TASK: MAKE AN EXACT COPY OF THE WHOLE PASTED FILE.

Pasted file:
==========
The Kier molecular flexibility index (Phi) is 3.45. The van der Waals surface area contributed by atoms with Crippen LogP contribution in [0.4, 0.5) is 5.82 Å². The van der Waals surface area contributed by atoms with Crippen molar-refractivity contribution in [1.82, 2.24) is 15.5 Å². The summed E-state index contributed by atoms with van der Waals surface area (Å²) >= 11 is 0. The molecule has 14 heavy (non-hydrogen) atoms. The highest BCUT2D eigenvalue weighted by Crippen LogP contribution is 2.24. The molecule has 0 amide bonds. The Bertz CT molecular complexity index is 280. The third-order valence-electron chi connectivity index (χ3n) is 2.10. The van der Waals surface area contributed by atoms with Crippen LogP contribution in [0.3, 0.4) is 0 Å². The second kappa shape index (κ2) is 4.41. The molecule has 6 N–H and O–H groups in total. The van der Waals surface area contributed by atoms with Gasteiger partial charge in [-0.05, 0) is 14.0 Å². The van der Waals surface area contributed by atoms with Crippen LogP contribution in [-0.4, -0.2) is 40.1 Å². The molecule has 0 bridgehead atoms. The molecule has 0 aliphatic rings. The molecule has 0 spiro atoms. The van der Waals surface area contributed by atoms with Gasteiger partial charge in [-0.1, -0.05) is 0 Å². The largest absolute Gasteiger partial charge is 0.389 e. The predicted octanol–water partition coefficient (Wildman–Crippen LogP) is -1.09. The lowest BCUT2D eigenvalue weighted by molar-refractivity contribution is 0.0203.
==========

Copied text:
The Kier molecular flexibility index (Phi) is 3.45. The van der Waals surface area contributed by atoms with Crippen LogP contribution in [0.4, 0.5) is 5.82 Å². The van der Waals surface area contributed by atoms with Crippen molar-refractivity contribution in [1.82, 2.24) is 15.5 Å². The summed E-state index contributed by atoms with van der Waals surface area (Å²) >= 11 is 0. The molecule has 14 heavy (non-hydrogen) atoms. The highest BCUT2D eigenvalue weighted by Crippen LogP contribution is 2.24. The molecule has 0 amide bonds. The Bertz CT molecular complexity index is 280. The third-order valence-electron chi connectivity index (χ3n) is 2.10. The van der Waals surface area contributed by atoms with Crippen LogP contribution in [0.3, 0.4) is 0 Å². The second kappa shape index (κ2) is 4.41. The molecule has 6 N–H and O–H groups in total. The van der Waals surface area contributed by atoms with Gasteiger partial charge in [-0.05, 0) is 14.0 Å². The van der Waals surface area contributed by atoms with Crippen LogP contribution in [-0.4, -0.2) is 40.1 Å². The molecule has 0 bridgehead atoms. The molecule has 0 aliphatic rings. The molecule has 0 spiro atoms. The van der Waals surface area contributed by atoms with Gasteiger partial charge in [-0.1, -0.05) is 0 Å². The largest absolute Gasteiger partial charge is 0.389 e. The predicted octanol–water partition coefficient (Wildman–Crippen LogP) is -1.09. The lowest BCUT2D eigenvalue weighted by molar-refractivity contribution is 0.0203.